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Philipp Kiewe, Department of Hematology and Oncology, University Hospital Benjamin Franklin, Berlin, Germany,
Wolf-Karsten Hofmann, Department of Hematology and Oncology, University Hospital Benjamin Franklin, Berlin, Germany
For many decades, drug therapy in medicine has been an empirical science, largely based on trial and error. Even today we cannot predict how effective a particular drug will be in an individual patient. To find the most suitable antihypertensive agent, for example, it may take more than one attempt. Often, only careful evaluation of a large number of clinical trials has enhanced treatment success and patient benefit.
Testing bacterial sensitivity towards antibiotic drugs (resistogram) was among the first attempts to a “proof of principle” before the onset of treatment. It is still an unsurpassed method for targeted antimicrobial therapy and a prime example of an educated approach to treatment.
With the possibility of evaluating the expression of thousands of genes at a time using commercially available or customized gene arrays and applying sophisticated statistical algorithms, a new era has dawned for prognostic assessment of diseases as well as for therapeutic implications. In treating infectious diseases, microarrays and mapping of single nucleotide polymorphisms (SNPs) have already enhanced drug discovery and understanding of resistance mechanisms [1–3]. However, all efforts to define gene expression profiles for disease are limited by available representative tissue samples. Although recently it has been shown that differentially expressed genes in heart failure patients can be found within white blood cells , progress is most pronounced in hematology and oncology.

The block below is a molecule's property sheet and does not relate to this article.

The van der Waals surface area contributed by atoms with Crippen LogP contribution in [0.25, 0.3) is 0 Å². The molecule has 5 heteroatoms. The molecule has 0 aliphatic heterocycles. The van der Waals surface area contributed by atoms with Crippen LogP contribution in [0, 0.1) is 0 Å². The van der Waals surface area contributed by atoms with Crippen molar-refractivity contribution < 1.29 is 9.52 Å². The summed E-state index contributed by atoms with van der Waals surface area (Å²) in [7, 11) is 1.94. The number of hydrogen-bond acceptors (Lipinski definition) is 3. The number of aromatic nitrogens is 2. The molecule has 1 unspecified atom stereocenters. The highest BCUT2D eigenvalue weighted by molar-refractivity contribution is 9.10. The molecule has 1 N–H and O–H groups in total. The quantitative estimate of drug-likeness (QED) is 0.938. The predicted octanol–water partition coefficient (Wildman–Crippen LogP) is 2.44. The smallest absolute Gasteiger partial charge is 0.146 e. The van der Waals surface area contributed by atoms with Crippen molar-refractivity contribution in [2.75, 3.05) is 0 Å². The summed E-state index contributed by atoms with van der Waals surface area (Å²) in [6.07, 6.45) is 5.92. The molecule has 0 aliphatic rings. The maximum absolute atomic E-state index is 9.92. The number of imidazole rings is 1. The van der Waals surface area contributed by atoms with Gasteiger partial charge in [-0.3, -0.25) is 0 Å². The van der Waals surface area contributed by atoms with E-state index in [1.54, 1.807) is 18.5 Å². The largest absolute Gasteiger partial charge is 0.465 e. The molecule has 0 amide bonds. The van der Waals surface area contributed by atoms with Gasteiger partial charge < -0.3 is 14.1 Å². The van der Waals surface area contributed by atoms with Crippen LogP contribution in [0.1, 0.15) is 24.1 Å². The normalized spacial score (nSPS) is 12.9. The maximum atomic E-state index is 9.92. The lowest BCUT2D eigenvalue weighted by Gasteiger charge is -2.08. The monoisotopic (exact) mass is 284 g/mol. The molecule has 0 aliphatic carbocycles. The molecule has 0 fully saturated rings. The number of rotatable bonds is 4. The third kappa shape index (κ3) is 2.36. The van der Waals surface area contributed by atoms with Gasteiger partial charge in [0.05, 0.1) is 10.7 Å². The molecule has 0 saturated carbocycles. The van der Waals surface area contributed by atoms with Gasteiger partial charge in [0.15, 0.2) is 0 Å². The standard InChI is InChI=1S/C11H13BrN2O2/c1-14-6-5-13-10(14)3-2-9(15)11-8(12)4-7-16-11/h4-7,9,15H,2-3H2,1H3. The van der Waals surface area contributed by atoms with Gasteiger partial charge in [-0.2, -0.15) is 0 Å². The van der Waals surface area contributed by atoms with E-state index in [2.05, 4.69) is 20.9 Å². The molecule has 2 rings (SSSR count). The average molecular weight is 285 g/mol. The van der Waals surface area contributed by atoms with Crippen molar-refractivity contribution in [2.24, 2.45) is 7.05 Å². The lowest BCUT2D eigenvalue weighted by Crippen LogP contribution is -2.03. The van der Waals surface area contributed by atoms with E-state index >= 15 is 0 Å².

Microarray analysis is a highly efficient tool for assessing the expression of a large number of genes simultaneously, and offers a new means to classify cancer and other diseases. Gene expression profiling can also be used to predict clinical outcome and response to specific therapeutic agents. This survey spans recent applications of microarrays in clinical medicine, covering malignant disease including acute leukaemias, lymphoid malignancies and breast cancer, together with diabetes and heart disease. Investigators in oncology, pharmacology and related clinical sciences, as well as basic scientists, will value this review of a promising new diagnostic and prognostic technology.
The development of methods to measure gene expression was revolutionized in the early 90th of the last century by Kary Banks Mullis who introduced the polymerase chain reaction (PCR). Total RNA was amplified using specific primers resulting in the detection of a gene specific PCR-product which could be visualized by gel electrophoresis. To detect specific gene expression in all different kinds of human cells, millions of PCR reactions were performed during the last 15 years. Today, PCR can be called a standard method for gene expression analysis which is used for diagnostic purpose as well as for analysis of physiological and pathophysiological gene expression in all organisms including humans.
Common PCR can help to detect the expression of single genes within one reaction. By optimizing the technique of PCR, the number of genes which can be detected within one reaction could be increased to a maximum of six by using fluorescence labeled primers or probes. High-throughput analysis of multiple genes, e.g., in hundreds of patients samples by PCR is very time consuming and requires a lot of technical and personell power. As a example, it would require about 625 days of work (24 hours a day) to analyze all the human genes which are known at this time by PCR using a singleplex reaction.
In 1995, Patrick O. Brown published the first paper about a new technique which could be used to simultaneously analyze gene expression of 45 genes within on experiment by using a microarray which was prepared by high-speed robotic printing of complementary DNA's on glass slides.